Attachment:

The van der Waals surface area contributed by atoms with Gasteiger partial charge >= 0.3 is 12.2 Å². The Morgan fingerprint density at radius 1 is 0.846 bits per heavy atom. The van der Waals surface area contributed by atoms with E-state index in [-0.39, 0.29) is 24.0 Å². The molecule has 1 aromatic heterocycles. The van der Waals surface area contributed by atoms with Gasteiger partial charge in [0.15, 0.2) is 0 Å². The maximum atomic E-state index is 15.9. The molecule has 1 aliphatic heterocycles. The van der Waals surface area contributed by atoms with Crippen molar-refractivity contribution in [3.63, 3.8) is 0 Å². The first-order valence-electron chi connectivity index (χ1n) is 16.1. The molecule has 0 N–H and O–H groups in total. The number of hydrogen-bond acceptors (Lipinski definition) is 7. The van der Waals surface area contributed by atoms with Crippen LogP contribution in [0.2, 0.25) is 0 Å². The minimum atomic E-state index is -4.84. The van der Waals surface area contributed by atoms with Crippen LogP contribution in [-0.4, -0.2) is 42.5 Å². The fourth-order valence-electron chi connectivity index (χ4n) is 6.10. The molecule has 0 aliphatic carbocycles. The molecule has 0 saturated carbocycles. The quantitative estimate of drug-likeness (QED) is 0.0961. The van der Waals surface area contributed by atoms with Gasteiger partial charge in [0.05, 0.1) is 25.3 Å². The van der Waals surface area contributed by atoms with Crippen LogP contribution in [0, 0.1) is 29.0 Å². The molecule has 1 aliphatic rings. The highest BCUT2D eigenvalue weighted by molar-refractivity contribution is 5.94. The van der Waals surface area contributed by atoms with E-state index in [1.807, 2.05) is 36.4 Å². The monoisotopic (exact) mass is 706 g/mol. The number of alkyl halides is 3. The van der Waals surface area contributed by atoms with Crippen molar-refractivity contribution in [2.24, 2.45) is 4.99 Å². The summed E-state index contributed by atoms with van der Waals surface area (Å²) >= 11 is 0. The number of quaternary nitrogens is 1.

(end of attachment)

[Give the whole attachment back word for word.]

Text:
The van der Waals surface area contributed by atoms with Gasteiger partial charge >= 0.3 is 12.2 Å². The Morgan fingerprint density at radius 1 is 0.846 bits per heavy atom. The van der Waals surface area contributed by atoms with E-state index in [-0.39, 0.29) is 24.0 Å². The molecule has 1 aromatic heterocycles. The van der Waals surface area contributed by atoms with Gasteiger partial charge in [0.15, 0.2) is 0 Å². The maximum atomic E-state index is 15.9. The molecule has 1 aliphatic heterocycles. The van der Waals surface area contributed by atoms with Crippen molar-refractivity contribution in [3.63, 3.8) is 0 Å². The first-order valence-electron chi connectivity index (χ1n) is 16.1. The molecule has 0 N–H and O–H groups in total. The number of hydrogen-bond acceptors (Lipinski definition) is 7. The van der Waals surface area contributed by atoms with Crippen LogP contribution in [0.2, 0.25) is 0 Å². The minimum atomic E-state index is -4.84. The van der Waals surface area contributed by atoms with Crippen LogP contribution in [-0.4, -0.2) is 42.5 Å². The fourth-order valence-electron chi connectivity index (χ4n) is 6.10. The molecule has 0 aliphatic carbocycles. The molecule has 0 saturated carbocycles. The quantitative estimate of drug-likeness (QED) is 0.0961. The van der Waals surface area contributed by atoms with Gasteiger partial charge in [0.05, 0.1) is 25.3 Å². The van der Waals surface area contributed by atoms with Crippen LogP contribution in [0, 0.1) is 29.0 Å². The molecule has 1 aliphatic rings. The highest BCUT2D eigenvalue weighted by molar-refractivity contribution is 5.94. The van der Waals surface area contributed by atoms with E-state index in [1.807, 2.05) is 36.4 Å². The monoisotopic (exact) mass is 706 g/mol. The number of alkyl halides is 3. The van der Waals surface area contributed by atoms with Crippen molar-refractivity contribution in [2.24, 2.45) is 4.99 Å². The summed E-state index contributed by atoms with van der Waals surface area (Å²) >= 11 is 0. The number of quaternary nitrogens is 1.